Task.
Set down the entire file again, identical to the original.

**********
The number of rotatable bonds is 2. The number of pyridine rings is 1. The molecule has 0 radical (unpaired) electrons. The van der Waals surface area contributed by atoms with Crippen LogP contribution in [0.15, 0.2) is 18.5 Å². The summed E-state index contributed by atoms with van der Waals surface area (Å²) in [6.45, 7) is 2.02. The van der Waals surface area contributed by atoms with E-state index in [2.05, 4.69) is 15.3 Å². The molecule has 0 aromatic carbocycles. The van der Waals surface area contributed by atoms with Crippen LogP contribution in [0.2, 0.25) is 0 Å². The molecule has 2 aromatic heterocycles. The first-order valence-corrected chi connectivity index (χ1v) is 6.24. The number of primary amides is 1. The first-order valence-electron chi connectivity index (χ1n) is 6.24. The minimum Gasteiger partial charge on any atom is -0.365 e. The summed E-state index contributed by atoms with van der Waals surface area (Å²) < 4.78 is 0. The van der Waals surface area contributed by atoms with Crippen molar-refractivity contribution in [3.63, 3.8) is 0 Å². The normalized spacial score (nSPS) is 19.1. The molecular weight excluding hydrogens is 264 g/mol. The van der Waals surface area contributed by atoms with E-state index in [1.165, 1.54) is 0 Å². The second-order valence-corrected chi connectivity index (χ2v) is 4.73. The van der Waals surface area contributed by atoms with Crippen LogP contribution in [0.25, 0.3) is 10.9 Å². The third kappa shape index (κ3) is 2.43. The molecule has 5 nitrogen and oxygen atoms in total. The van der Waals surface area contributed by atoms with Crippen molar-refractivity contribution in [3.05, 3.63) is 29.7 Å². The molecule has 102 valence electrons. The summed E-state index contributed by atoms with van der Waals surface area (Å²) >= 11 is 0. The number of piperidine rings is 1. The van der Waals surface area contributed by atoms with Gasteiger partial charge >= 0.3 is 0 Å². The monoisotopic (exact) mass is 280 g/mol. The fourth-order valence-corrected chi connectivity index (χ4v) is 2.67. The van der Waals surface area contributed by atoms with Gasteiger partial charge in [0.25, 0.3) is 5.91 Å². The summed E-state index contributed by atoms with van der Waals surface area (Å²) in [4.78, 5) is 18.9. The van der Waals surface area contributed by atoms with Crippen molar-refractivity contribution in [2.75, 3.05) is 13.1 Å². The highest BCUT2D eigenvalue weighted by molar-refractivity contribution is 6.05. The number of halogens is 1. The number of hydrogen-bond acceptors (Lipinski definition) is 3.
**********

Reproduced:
The number of rotatable bonds is 2. The number of pyridine rings is 1. The molecule has 0 radical (unpaired) electrons. The van der Waals surface area contributed by atoms with Crippen LogP contribution in [0.15, 0.2) is 18.5 Å². The summed E-state index contributed by atoms with van der Waals surface area (Å²) in [6.45, 7) is 2.02. The van der Waals surface area contributed by atoms with E-state index in [2.05, 4.69) is 15.3 Å². The molecule has 0 aromatic carbocycles. The van der Waals surface area contributed by atoms with Crippen LogP contribution in [0.2, 0.25) is 0 Å². The molecule has 2 aromatic heterocycles. The first-order valence-corrected chi connectivity index (χ1v) is 6.24. The number of primary amides is 1. The first-order valence-electron chi connectivity index (χ1n) is 6.24. The minimum Gasteiger partial charge on any atom is -0.365 e. The summed E-state index contributed by atoms with van der Waals surface area (Å²) < 4.78 is 0. The van der Waals surface area contributed by atoms with Crippen molar-refractivity contribution in [3.63, 3.8) is 0 Å². The normalized spacial score (nSPS) is 19.1. The molecular weight excluding hydrogens is 264 g/mol. The van der Waals surface area contributed by atoms with E-state index in [1.165, 1.54) is 0 Å². The second-order valence-corrected chi connectivity index (χ2v) is 4.73. The van der Waals surface area contributed by atoms with Crippen LogP contribution in [0.25, 0.3) is 10.9 Å². The third kappa shape index (κ3) is 2.43. The molecule has 5 nitrogen and oxygen atoms in total. The van der Waals surface area contributed by atoms with Crippen molar-refractivity contribution in [3.05, 3.63) is 29.7 Å². The molecule has 102 valence electrons. The summed E-state index contributed by atoms with van der Waals surface area (Å²) >= 11 is 0. The number of piperidine rings is 1. The van der Waals surface area contributed by atoms with Gasteiger partial charge >= 0.3 is 0 Å². The monoisotopic (exact) mass is 280 g/mol. The fourth-order valence-corrected chi connectivity index (χ4v) is 2.67. The van der Waals surface area contributed by atoms with Gasteiger partial charge in [0.25, 0.3) is 5.91 Å². The summed E-state index contributed by atoms with van der Waals surface area (Å²) in [4.78, 5) is 18.9. The van der Waals surface area contributed by atoms with Crippen molar-refractivity contribution in [2.75, 3.05) is 13.1 Å². The highest BCUT2D eigenvalue weighted by molar-refractivity contribution is 6.05. The number of halogens is 1. The number of hydrogen-bond acceptors (Lipinski definition) is 3.